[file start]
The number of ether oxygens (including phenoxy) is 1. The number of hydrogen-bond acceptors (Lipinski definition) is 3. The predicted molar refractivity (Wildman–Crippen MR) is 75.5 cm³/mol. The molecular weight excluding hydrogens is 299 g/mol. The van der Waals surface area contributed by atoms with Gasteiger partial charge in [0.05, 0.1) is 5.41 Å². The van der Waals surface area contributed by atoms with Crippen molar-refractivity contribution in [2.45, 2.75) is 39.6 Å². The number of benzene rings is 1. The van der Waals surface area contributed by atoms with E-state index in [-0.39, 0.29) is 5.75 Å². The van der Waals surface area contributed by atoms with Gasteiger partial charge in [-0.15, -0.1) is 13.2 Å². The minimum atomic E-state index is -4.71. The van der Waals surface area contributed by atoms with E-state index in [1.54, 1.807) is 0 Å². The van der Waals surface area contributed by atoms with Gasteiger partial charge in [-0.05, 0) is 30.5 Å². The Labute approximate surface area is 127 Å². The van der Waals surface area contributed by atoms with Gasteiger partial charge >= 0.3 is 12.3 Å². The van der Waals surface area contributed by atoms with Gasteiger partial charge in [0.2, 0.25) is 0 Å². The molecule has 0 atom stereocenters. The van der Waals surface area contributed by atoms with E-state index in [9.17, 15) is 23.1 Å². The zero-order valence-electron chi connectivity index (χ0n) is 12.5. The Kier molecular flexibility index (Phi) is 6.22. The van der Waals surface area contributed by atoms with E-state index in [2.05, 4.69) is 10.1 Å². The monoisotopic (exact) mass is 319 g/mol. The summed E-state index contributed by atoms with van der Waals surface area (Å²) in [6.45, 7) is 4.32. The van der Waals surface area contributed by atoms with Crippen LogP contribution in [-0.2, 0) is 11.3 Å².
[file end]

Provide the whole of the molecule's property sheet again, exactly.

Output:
The number of ether oxygens (including phenoxy) is 1. The number of hydrogen-bond acceptors (Lipinski definition) is 3. The predicted molar refractivity (Wildman–Crippen MR) is 75.5 cm³/mol. The molecular weight excluding hydrogens is 299 g/mol. The van der Waals surface area contributed by atoms with Gasteiger partial charge in [0.05, 0.1) is 5.41 Å². The van der Waals surface area contributed by atoms with Crippen molar-refractivity contribution in [2.45, 2.75) is 39.6 Å². The number of benzene rings is 1. The van der Waals surface area contributed by atoms with E-state index in [-0.39, 0.29) is 5.75 Å². The van der Waals surface area contributed by atoms with Gasteiger partial charge in [-0.15, -0.1) is 13.2 Å². The minimum atomic E-state index is -4.71. The van der Waals surface area contributed by atoms with E-state index in [1.54, 1.807) is 0 Å². The van der Waals surface area contributed by atoms with Gasteiger partial charge in [-0.05, 0) is 30.5 Å². The Labute approximate surface area is 127 Å². The van der Waals surface area contributed by atoms with Gasteiger partial charge >= 0.3 is 12.3 Å². The van der Waals surface area contributed by atoms with Gasteiger partial charge in [0.2, 0.25) is 0 Å². The molecule has 0 atom stereocenters. The van der Waals surface area contributed by atoms with E-state index in [9.17, 15) is 23.1 Å². The zero-order valence-electron chi connectivity index (χ0n) is 12.5. The Kier molecular flexibility index (Phi) is 6.22. The van der Waals surface area contributed by atoms with E-state index in [2.05, 4.69) is 10.1 Å². The monoisotopic (exact) mass is 319 g/mol. The summed E-state index contributed by atoms with van der Waals surface area (Å²) in [6.45, 7) is 4.32. The van der Waals surface area contributed by atoms with Crippen LogP contribution in [-0.2, 0) is 11.3 Å².